Tracking shark spatial mobility patterns using 14C measurements on vertebrae growth bands
Dr Yota Harada1, Dr Johan Gustafson2, Dr Quan Hua3, Dr Philip M. Riekenberg4, Dr Axel Steinhof5, Dr Ricardo Fernandes6,7,8
1 Biogeochemistry Research Center, Japan Agency for Marine-Earth Science and Technology, Yokosuka, Japan, 22. Coastal and Marine Research Centre, Southport , Australia, 33. Australian Nuclear Science and Technology Organization , Kirrawee , Australia, 44. NIOZ, Royal Netherlands Institute for Sea Research, Department of Marine Microbiology and Biogeochemistry, Den Hoorn, Netherlands, 55. Max-Planck Institute for Biogeochemistry, Jena, Germany, 66. Max Planck Institute for the Science of Human History, Jena, Germany, 7University of Oxford, Oxford, United Kingdom, 8Masaryk University, Brno, Germay
Information on shark spatial mobility patterns is crucial to understand their feeding ecology and to identify prospective marine protected areas essential for their conservation. In this respect, radiocarbon can make a useful contribution by exploring spatial variations in marine radiocarbon reservoir effects. Here, we report data for seven sharks (1× scalloped hammer head, 1× tiger shark, 2× great hammer head, 3× great white shark) found dead off the Brisbane coastal region in Australia between 2016 and 2019. To examine temporal variations in dwelling areas and feeding habits, separate growth band samples were taken from a vertebra of each specimen for AMS 14C measurements, for carbon and nitrogen stable isotope analyses of bulk collagen, and nitrogen stable isotope analysis of single amino acids. Here we show considerable variability in 14C values among the different specimens and across time for each specimen which is indicative of individual spatial mobility patterns. We will discuss the use of novel Bayesian approaches to map temporal dwelling areas for each specimen by comparing shark vertebrae 14C results with the spatial distribution of surface marine radiocarbon levels effects . This has the potential of offering a new research tool for conservation purposes.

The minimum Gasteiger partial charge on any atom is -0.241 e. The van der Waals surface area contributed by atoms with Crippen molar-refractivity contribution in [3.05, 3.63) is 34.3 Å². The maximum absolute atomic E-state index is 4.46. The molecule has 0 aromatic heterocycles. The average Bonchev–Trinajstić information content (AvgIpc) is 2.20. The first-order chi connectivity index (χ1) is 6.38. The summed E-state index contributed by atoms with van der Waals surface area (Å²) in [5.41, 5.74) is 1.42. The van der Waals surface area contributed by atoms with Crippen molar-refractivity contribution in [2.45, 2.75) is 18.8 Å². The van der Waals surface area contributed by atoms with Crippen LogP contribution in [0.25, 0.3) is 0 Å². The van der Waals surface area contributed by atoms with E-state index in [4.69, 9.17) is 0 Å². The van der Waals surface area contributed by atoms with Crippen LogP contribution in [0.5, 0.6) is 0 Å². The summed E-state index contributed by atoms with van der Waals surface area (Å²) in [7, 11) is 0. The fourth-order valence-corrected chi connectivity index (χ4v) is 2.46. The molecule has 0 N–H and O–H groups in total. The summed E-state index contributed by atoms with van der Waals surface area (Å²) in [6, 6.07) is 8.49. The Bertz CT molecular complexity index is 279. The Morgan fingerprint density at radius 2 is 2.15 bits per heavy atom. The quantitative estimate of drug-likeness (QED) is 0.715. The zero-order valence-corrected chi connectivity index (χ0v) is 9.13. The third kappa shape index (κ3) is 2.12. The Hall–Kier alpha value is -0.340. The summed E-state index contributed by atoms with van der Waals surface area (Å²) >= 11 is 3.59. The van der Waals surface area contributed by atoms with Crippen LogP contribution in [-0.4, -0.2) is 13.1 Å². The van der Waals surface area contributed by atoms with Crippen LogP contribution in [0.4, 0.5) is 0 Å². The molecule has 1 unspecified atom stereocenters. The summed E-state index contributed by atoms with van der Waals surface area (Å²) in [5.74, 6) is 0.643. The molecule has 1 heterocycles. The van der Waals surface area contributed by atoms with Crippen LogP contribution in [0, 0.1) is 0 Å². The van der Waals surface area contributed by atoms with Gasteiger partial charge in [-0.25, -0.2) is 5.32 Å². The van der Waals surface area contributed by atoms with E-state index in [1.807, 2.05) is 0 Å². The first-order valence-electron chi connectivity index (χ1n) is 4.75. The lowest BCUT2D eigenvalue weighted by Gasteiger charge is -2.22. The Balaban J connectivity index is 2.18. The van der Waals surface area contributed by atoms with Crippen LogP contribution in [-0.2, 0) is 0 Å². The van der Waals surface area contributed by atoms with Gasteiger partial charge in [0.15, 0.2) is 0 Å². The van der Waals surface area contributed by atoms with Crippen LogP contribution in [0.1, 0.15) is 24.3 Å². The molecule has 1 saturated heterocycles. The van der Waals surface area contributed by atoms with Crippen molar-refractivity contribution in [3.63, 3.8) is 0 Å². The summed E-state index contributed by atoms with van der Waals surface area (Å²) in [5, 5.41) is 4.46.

Biographies to come